Also known as: central sleep apnea, obstructive sleep apnea or OSA and mixed ( central and obstructive ) sleep apnea
What is sleep apnea?
Sleep apnea is a disorder in which airflow ( breathing ) doesn't occur for 20 seconds or longer ( or less if other signs occur like blueness or slow heart ) while a child is sleeping. There are 3 mechanisms for this to occur.
1). Central apnea: this results from either the brain not giving enough instructions to the muscles, or the nerves and muscles that cause normal breathing not responding properly. This can be seen in premature babies, following head injury or the ingestion of toxins. In young infants it may be associated with an apparent life-threatening event ( ALTE ).
2). Obstructive apnea (OSA ) results from something blocking the airway passages leading to poor air exchange. It can results from many causes but is frequently seen with congenital abnormalities of the face and airways, large tonsils and/or adenoids, obesity, and associated with some neurological syndromes.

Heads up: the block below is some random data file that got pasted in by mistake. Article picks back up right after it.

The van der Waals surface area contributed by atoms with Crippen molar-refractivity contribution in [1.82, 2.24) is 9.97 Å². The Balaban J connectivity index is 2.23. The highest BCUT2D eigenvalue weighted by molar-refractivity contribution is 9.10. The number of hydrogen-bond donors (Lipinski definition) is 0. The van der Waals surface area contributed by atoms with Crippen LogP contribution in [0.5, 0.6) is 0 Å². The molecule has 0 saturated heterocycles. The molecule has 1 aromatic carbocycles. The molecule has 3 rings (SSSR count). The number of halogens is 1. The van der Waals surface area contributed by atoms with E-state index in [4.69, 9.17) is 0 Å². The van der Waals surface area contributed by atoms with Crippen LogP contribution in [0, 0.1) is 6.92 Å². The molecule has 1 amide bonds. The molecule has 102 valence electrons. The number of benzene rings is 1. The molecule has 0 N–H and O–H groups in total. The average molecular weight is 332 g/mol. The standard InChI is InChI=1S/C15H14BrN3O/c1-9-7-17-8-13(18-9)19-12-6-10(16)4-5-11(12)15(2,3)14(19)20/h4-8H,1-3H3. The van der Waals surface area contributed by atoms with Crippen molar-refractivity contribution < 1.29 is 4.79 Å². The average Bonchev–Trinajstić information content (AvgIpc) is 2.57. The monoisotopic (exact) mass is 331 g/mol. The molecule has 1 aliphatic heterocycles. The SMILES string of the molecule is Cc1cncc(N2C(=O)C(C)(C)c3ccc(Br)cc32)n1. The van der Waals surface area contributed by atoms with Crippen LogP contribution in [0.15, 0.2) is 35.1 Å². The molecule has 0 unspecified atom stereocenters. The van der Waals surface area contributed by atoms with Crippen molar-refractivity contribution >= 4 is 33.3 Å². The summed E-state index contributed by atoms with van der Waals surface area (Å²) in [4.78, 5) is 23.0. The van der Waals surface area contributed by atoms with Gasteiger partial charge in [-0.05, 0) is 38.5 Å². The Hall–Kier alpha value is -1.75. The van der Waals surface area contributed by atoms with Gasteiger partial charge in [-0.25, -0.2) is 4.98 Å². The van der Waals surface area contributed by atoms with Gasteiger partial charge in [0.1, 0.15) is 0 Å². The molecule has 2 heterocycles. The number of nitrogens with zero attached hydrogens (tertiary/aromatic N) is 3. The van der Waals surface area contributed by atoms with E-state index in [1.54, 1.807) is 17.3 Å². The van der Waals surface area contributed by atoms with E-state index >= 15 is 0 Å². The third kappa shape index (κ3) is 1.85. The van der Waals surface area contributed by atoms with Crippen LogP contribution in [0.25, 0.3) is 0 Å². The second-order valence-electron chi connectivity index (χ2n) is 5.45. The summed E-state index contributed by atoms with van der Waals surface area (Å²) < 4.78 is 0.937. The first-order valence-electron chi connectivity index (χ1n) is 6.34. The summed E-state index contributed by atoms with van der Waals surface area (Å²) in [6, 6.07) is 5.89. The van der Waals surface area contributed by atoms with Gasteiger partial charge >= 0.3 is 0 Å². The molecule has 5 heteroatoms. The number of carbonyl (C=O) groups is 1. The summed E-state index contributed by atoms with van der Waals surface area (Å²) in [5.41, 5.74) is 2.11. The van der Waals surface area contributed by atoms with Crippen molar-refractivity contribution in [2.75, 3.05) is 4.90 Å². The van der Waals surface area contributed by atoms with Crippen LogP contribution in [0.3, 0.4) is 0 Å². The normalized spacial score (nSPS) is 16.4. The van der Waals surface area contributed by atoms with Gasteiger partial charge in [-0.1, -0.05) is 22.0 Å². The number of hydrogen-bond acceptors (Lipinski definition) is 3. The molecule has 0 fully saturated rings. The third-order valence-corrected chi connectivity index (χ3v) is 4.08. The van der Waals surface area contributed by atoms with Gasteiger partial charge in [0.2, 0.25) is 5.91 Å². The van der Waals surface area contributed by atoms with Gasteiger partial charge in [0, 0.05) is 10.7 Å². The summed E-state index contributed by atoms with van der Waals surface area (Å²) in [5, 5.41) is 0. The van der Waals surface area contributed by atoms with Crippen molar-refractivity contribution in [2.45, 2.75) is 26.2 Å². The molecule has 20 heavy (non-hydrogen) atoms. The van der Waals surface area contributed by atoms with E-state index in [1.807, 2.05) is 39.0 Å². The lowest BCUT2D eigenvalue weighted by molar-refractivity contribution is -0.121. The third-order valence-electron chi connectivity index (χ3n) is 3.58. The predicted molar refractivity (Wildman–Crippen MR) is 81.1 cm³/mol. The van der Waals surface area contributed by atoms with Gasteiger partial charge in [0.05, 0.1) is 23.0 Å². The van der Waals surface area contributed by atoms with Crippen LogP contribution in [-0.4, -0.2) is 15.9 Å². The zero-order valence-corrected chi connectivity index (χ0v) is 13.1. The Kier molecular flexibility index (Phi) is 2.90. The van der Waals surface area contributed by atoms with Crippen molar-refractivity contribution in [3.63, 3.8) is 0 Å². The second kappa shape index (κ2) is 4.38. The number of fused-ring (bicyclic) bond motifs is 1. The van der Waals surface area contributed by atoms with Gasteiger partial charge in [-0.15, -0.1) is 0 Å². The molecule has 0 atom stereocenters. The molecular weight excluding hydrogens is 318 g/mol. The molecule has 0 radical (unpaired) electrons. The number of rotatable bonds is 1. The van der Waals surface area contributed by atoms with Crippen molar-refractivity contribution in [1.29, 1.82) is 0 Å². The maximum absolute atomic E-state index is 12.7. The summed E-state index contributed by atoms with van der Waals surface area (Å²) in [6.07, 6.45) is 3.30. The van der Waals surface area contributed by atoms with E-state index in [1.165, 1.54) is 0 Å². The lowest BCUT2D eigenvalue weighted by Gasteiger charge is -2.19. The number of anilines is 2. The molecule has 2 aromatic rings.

3). Mixed apnea refers to lack of breathing from a mixture of the central and obstructive causes. Gastrointestinal reflux is thought to one cause of mixed apnea.
What are the signs/symptoms?
These depend on the type of sleep apnea and the age of the infant/ child. They include:
In the infant: pallor, blueness and lack of arm and leg movement. ALTE.
In the older child;
- Snoring or loud breathing during sleep
- Restless sleep
- May awaken frequently throughout the night
- Enuresis or bedwetting
- Sleeping in odd positions or with their mouth open
- Difficulty concentrating
- Frequent respiratory tract infections
- Changes in personality or development.
How is sleep apnea diagnosed and treated?
At Nicklaus Children’s Sleep Disorders Center, the type of sleep apnea is diagnosed through a “Sleep study”. Treatments will depend on the age of the child and the underlying type and cause.
Reviewed by: Jack Wolfsdorf
This page was last updated on: 4/17/2017 4:40:12 PM